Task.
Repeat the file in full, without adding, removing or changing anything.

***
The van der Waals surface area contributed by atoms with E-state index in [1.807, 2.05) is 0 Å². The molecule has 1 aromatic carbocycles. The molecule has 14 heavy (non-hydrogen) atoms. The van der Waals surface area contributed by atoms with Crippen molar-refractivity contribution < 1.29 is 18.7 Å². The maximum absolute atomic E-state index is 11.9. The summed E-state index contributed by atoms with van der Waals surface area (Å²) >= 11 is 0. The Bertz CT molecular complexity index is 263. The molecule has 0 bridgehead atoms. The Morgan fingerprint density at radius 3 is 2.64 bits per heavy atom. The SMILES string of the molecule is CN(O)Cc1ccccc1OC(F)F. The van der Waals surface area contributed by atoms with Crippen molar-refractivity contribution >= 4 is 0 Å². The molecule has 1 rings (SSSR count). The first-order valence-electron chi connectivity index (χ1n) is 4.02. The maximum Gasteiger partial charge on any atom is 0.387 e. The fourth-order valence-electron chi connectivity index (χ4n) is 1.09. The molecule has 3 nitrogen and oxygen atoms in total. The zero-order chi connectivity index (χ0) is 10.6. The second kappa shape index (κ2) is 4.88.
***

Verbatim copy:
The van der Waals surface area contributed by atoms with E-state index in [1.807, 2.05) is 0 Å². The molecule has 1 aromatic carbocycles. The molecule has 14 heavy (non-hydrogen) atoms. The van der Waals surface area contributed by atoms with Crippen molar-refractivity contribution < 1.29 is 18.7 Å². The maximum absolute atomic E-state index is 11.9. The summed E-state index contributed by atoms with van der Waals surface area (Å²) >= 11 is 0. The Bertz CT molecular complexity index is 263. The molecule has 0 bridgehead atoms. The Morgan fingerprint density at radius 3 is 2.64 bits per heavy atom. The SMILES string of the molecule is CN(O)Cc1ccccc1OC(F)F. The van der Waals surface area contributed by atoms with Crippen molar-refractivity contribution >= 4 is 0 Å². The molecule has 1 rings (SSSR count). The first-order valence-electron chi connectivity index (χ1n) is 4.02. The maximum Gasteiger partial charge on any atom is 0.387 e. The fourth-order valence-electron chi connectivity index (χ4n) is 1.09. The molecule has 3 nitrogen and oxygen atoms in total. The zero-order chi connectivity index (χ0) is 10.6. The second kappa shape index (κ2) is 4.88.